In a recent post, PPT briefly mentioned the complaint by the junta of nasty “politicians” causing ill-will towards the military dictatorship over its ham-fisted flood relief operations in the south. It was junta spokesman Lt Gen Sansern Kaewkamnerd who declared that “[s]ome politicians in Songkhla are behind a move to stir up dissent against the government…”. As we said, he was pointing a finger at the Democrat Party.
The junta saw farmers “rallying” and got to worrying, seeing a political plot.
In response, the Bangkok Post reports that former Democrat Party MP for Songkhla Thaworn Senniam has emerged to refuted the junta’s claims. He essentially declares that the Democrat Party is helping, not stirring trouble.
He claimed “that the affected farmers asked another Democrat MP … to relay their complaints to state authorities…”. At the same time, he did identify faults: “Do not listen only to reports from officials. Hear the voices of ordinary people like us…”. He complained: “But the government overlooks our good will.”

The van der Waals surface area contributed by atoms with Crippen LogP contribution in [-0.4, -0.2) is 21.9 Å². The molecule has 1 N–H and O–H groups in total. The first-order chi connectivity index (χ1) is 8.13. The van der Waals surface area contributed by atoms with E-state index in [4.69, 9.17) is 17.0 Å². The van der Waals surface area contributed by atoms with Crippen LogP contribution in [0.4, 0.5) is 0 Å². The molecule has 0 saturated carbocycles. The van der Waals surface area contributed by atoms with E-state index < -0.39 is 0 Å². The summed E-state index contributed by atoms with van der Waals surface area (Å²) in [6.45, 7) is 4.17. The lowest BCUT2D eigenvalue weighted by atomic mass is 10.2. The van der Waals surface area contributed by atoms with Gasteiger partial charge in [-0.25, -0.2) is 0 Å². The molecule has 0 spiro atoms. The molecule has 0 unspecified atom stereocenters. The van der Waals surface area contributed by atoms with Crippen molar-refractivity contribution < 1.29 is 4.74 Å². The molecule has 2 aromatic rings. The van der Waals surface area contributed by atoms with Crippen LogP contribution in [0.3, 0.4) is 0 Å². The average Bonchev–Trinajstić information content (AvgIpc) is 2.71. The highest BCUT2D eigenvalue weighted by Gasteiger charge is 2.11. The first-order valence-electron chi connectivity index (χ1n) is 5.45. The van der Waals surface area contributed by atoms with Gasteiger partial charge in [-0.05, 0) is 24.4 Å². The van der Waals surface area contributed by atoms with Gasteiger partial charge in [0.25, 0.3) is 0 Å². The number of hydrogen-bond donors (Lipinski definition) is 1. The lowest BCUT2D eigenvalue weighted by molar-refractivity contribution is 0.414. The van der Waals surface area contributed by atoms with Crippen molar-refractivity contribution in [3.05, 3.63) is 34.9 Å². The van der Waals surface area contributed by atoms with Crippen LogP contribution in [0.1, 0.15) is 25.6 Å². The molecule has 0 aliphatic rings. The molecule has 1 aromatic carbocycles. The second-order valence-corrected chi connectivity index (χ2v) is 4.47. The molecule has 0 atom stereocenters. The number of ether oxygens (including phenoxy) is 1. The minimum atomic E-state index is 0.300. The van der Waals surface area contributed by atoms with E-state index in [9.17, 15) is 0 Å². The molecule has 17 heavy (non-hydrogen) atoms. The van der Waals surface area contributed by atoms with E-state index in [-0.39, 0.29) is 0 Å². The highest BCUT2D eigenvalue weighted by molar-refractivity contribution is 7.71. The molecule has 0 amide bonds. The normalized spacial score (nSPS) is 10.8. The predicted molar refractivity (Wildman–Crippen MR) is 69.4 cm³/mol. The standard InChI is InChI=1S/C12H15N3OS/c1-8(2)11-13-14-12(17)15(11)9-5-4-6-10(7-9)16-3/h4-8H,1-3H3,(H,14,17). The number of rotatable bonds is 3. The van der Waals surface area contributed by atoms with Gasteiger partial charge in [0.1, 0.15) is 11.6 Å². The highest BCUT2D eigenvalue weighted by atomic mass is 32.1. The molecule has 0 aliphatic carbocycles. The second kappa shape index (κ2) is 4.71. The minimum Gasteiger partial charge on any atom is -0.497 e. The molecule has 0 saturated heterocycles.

Former Democrat Party MP Wirat Kalayasiri concurred. He said “that farmers who were facing shortages of rice seeds as a result of floods gathered to call for help from the Songkhla governor, but little progress had been made in addressing the problem.” There was “no intention of inciting any public disturbances.”
Wirat pointed a finger back at the junta: “We allow the government to run the country and it should not slander us without verifying the facts. No Songkhla politicians were involved in inciting unrest…”.
These are strong words from the anti-democrats, suggesting an undercurrent of discontent with the regime’s bureaucratism.
The south is critical for the junta’s “election” planning. If The Dictator is to continue to rule Thailand, the alliance with anti-democrats in the region is critical, just as it was for bringing down the Yingluck Shinawatra’s government.
But retreat is not in the junta’s political playbook. Lt Gen Sansern said “he would want to have an understanding with Songkhla politicians that the government is ready to solve the problems of farmers and the people. So they should not be worried about this matter.”
That is the junta’s usual bureaucratic paternalism – we can solve all problems from the top down. The response included an assertion that the bureaucracy had everything in hand.
Thaworn again pointed an angry finger at the regime: “The prime minister and Lt Gen Sansern should visit the affected farmers and listen to their concerns for themselves…”.
How far will the junta want to go in attacking the Democrat Party? How far are the Democrat Party southerners prepared to go in expressing their discontent? Will there be a southern reconciliation? We reckon the Democrat Party needs the junta more than the junta needs the southern politicians.